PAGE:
College-bound high school seniors and their families are at the home stretch where they must narrow down your short list to one school. Academics are certainly a consideration, so is comfort and fit. Part of comfort and fit is satisfaction with college housing. During this new reality of COVID 19 your options may not be the same as freshmen or transfer students were offered in the past.
Ideally, you visited your short list of schools before submitting applications and got a glimpse of a typical freshman room. Now that acceptances are in, arrange for your student to visit friends who live in such a room, or ask the admissions office to arrange a Friday night visit for you. Incoming students should know what its like to live in a residence hall on a Friday night, when the current students have no classes the next day.
Here’s a few questions–and answers you need– to keep in your head:
Did they go home for the weekend? A quiet floor on a Friday night sparks those questions. Personally, I do not like too much quiet, unless there are activities that frequently draw people out of the hall.
Ideally, a campus environment should strike a balance between activities in the hall and outside of it. There is a time to study, but there is also time for fun. And it’s very hard to make friends among people who study all the time.
When I was in school I knew RAs who organized activities very well, and took the effort to know all of their students. I also knew others who did next to nothing. Ideally, you want to know that the RA will be helpful when you need help. One interesting note, the better residence life programs appear to be at schools where there is a higher level of school spirit and early engagement. Some schools that stand out: Indiana University-Bloomington, Miami University of Ohio and the University of Georgia.
Students are responsible for their own rooms; some are neat, others not. But common areas are the responsibility of everyone who lives in the building and the maintenance crew. A friend of mine, a vice president of an excellent public university, once told me that “if you give students nice things, they will respect them.” He’s overseen the construction of some of the nicest residence halls I’ve visited, and I’ve seen that the students on his campus do care.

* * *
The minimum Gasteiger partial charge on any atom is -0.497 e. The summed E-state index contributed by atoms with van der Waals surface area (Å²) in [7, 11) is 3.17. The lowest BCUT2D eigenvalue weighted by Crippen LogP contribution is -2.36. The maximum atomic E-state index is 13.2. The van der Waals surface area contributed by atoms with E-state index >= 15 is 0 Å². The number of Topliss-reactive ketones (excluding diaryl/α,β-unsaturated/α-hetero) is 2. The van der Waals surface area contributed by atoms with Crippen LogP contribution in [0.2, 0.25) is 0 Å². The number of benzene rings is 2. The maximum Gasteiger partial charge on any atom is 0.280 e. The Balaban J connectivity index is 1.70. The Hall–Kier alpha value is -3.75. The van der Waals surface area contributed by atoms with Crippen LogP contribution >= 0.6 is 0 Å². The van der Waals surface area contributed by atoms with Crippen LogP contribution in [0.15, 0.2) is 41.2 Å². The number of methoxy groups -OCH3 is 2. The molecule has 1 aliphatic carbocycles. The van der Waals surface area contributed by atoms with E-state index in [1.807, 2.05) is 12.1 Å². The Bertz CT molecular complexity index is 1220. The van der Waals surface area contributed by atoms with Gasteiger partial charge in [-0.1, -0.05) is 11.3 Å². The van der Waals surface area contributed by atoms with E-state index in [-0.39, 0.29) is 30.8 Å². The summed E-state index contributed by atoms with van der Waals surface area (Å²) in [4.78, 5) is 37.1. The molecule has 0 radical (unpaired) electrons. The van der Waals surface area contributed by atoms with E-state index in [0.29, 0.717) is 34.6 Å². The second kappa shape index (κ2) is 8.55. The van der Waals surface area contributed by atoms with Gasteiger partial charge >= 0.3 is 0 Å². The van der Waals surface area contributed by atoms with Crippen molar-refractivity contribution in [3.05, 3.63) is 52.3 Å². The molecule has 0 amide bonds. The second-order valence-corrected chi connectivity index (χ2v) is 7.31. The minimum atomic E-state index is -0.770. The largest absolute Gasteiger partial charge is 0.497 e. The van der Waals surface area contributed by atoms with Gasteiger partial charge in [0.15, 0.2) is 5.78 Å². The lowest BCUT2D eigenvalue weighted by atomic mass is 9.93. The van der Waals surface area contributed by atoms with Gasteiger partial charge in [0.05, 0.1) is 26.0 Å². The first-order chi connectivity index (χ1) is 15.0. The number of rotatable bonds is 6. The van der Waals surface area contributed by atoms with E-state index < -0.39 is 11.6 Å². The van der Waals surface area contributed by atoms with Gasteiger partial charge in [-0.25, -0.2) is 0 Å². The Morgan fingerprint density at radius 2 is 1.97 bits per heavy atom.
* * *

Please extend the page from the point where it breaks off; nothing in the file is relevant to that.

How is the hall governed?
I realize this may not be the first thing that comes to mind for students, but it is important. The student voice in residence life is different from campus to campus. Some schools have “dorm clubs” that have very little money and the students have little say in the operation of the hall. Others are residential colleges where the students have a larger budget, more resources and a stronger voice.
Residence hall governance depends on how the student population changes from year to year. A freshman-only hall is more likely to have a club; it better supports a population that comes and goes. A hall that accommodates all classes or only upper-class students is likely to have more resources; the school wants to have students who will stay in the hall for more than a year.
Most colleges will force freshmen who live in college housing to buy the most or second-most expensive meal plan. This is less of a problem at schools like Gettysburg, Purdue or Virginia Tech, where students have high praise for the food. It’s a major source of complaints at other schools. Ideally, you don’t want to spend too much money to eat meals elsewhere while you’re on the meal plan.
College housing comes in all sorts of arrangements, none really the “best” for everyone. It’s up to you, as customers to consider which will be the best for you not only for the first year, but those afterwards.
Listen to my talk, College Is A Learning AND Living Community, hosted by Dr. Cynthia Colon from Destination YOUniversity on Voice of America Radio!
Listen to my talk, What Exactly Is a Good College? hosted by test-prep experts Amy Seeley and Mike Bergin on Tests And The Rest!
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